The Second Journey

20 04 2010

(Quotes in this blog-post are all from Brennan Manning’s book “The Ragamuffin Gospel”)

Sometimes you walk through a series of events and at the end of them all, or sometimes in the middle of them,  you know you have changed, or that you are changing. I realize it could be argued that everything changes us, everything steers us in a direction, but I think there comes a time of significant change, when we are “dragged away from chosen and cherished patterns” to face a new reality.

Brennan Manning, in his EXCELLENT book “The Ragamuffin Gospel” says that this often occurs between the age of 30 and 60 but I think for some it happens younger — especially if that person has walked through some kind of fire. At whatever age this happens, suddenly life comes into focus and it is your life, only different. Manning calls this our Second Journey.

“Second journeys usually end quietly with a new wisdom and a coming to a true sense of self that releases great power. The wisdom is that of an adult who has regained equilibrium, stabilized, and found fresh purpose and new dreams. It is a wisdom that gives some things up, lets some things die, and accepts human limitations. It is a wisdom that realizes: I cannot expect anyone to understand me fully. It is wisdom that admits the inevitability of old age and death.” (158)

I really identify with and love how Manning has described this.  It is a different kind of enlightenment then you hear about on Oprah – which is all about self-awareness – because, for the Christ-follower, this understanding is “often accompanied by a second call from the Lord Jesus. The second call invites us to a serious reflection on the nature and quality of our faith in the gospel of grace, our hope in the new and not yet, and our love for God and people.” (159)

When the Bible says that God takes everything and works everything out for good (Romans 8:28), I think that we see this when we begin our Second Journey; we hear Jesus saying, “I am with you, I am for you, I am in you. I expect more failure from you than you expect from yourself,” (168) and we finally begin to understand that. We finally begin to see that God really does use all the “random” events of our lives for His good and our good and they do become tools in His hands to reach out to others and draw them in to His love.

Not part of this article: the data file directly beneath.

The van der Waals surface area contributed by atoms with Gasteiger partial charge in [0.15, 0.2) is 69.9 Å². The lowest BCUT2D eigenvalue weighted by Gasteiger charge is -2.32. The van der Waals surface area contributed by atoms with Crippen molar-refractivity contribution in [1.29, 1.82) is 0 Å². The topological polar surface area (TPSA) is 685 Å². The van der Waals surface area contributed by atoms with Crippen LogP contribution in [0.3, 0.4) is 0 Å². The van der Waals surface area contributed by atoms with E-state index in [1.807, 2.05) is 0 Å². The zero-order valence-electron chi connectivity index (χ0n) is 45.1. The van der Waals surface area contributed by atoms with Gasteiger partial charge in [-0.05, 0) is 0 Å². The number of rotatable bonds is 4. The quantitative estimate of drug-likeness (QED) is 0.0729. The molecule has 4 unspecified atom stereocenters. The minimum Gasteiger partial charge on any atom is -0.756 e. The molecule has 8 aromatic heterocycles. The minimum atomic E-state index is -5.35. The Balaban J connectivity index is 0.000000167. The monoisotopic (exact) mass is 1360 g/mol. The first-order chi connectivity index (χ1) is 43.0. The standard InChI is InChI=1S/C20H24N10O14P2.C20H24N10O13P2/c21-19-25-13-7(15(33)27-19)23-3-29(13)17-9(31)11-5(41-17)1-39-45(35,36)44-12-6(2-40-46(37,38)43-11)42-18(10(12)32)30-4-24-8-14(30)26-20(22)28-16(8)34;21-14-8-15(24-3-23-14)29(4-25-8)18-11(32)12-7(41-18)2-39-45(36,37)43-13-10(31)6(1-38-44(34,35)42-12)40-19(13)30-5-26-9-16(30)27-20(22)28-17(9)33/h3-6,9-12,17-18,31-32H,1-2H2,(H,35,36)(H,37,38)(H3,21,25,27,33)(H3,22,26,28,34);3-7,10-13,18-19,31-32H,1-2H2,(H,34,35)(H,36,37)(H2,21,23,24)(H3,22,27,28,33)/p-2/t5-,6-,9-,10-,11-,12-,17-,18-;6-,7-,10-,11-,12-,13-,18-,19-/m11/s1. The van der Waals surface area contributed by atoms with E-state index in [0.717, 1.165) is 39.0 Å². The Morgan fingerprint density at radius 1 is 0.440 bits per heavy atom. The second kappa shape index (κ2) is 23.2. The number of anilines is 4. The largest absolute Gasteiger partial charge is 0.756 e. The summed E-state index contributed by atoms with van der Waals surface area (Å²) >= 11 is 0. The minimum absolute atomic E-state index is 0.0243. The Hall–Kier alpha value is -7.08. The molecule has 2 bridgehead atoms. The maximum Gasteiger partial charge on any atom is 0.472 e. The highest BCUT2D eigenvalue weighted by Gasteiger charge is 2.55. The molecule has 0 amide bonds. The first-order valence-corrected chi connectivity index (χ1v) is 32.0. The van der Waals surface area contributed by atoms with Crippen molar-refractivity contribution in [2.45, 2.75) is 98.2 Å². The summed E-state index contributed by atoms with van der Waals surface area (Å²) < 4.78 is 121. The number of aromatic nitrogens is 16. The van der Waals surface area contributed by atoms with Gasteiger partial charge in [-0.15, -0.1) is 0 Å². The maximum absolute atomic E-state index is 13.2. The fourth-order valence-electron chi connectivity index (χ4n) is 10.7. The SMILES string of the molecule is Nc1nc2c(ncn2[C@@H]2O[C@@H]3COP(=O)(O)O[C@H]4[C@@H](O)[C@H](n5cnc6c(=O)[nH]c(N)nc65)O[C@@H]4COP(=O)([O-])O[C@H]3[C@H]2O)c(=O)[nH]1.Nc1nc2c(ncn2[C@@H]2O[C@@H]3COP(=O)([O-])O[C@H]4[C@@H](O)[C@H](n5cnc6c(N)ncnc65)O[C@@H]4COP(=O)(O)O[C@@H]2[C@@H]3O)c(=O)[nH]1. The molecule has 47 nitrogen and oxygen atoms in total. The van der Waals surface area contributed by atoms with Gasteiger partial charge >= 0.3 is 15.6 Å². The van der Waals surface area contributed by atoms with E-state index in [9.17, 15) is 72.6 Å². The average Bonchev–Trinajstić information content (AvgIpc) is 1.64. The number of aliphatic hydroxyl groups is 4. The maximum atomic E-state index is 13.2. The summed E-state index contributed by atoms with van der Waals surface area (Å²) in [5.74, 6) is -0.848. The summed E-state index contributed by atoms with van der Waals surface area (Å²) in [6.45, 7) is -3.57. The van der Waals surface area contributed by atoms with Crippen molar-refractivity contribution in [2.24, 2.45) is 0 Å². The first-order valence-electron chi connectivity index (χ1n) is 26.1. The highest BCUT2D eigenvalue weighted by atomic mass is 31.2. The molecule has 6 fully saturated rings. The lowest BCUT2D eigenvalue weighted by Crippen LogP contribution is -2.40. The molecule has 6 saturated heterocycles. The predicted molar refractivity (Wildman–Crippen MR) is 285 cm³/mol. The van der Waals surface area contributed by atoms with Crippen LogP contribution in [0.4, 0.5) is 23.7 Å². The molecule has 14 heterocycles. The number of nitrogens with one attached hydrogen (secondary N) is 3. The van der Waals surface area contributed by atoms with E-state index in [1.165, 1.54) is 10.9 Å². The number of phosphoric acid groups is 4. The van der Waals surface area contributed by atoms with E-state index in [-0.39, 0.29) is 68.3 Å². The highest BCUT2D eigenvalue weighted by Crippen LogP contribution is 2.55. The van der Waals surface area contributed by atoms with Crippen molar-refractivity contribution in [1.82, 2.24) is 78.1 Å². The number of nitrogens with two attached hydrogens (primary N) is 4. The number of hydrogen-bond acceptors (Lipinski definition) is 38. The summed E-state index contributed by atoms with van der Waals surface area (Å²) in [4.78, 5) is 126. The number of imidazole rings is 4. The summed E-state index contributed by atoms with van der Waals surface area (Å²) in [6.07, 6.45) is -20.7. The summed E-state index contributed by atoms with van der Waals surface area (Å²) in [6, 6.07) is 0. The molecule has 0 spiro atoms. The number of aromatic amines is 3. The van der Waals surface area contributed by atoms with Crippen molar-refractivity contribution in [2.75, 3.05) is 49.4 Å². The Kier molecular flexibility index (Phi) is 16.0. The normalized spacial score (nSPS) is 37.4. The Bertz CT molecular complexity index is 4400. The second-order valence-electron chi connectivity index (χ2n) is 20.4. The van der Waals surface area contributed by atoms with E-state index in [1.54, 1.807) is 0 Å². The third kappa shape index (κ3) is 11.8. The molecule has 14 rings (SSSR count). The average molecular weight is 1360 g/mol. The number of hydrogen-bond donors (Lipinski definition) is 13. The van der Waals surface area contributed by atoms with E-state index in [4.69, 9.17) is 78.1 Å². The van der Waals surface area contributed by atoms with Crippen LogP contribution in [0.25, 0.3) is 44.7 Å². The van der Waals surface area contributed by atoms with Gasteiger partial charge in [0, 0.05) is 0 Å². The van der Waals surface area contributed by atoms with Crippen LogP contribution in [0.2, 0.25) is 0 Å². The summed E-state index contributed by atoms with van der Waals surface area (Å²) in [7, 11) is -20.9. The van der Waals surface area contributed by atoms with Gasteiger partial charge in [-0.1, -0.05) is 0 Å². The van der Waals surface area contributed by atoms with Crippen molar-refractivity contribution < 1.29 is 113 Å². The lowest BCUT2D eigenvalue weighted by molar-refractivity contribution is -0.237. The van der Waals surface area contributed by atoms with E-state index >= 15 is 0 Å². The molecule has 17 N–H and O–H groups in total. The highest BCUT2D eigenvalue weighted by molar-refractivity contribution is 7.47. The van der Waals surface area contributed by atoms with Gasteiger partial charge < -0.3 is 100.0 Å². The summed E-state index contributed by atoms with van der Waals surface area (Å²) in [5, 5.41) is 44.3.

It is during the Second Journey that I think we finally begin to move away from our illusions (see my last post on the “Adidas Bag”) and see our family, friends, coworkers, neighbours and “enemies” more realistically and are able to truly forgive them “acknowledging with unexpected compassion that these people are neither angels nor devils but only human.” (159)

I think we can stand in the way of a Second Journey, or we can open ourselves up to it. I am watching myself in this regard.  I feel like I feel when I swim laps. I am not that great of a swimmer so I really have to think about what I am doing. Am I fighting the water or am I using it to carry me? Am I thinking about what my arms are  doing? Am I thinking about whether I am at the surface of the water or am I drooping down into the depths where there is unnecessary resistance? It is all about form.

I think the same could be said for my own Second Journey which I am awkwardly “swimming” through and what I am letting Jesus teach me. Am I fighting Him or am I letting Him carry me? Am I thinking about what I am doing? Am I thinking about whether I am where He wants me or if I am sinking to places where I am facing unnecessary resistance? It is also all about form.

— Teresa Klassen

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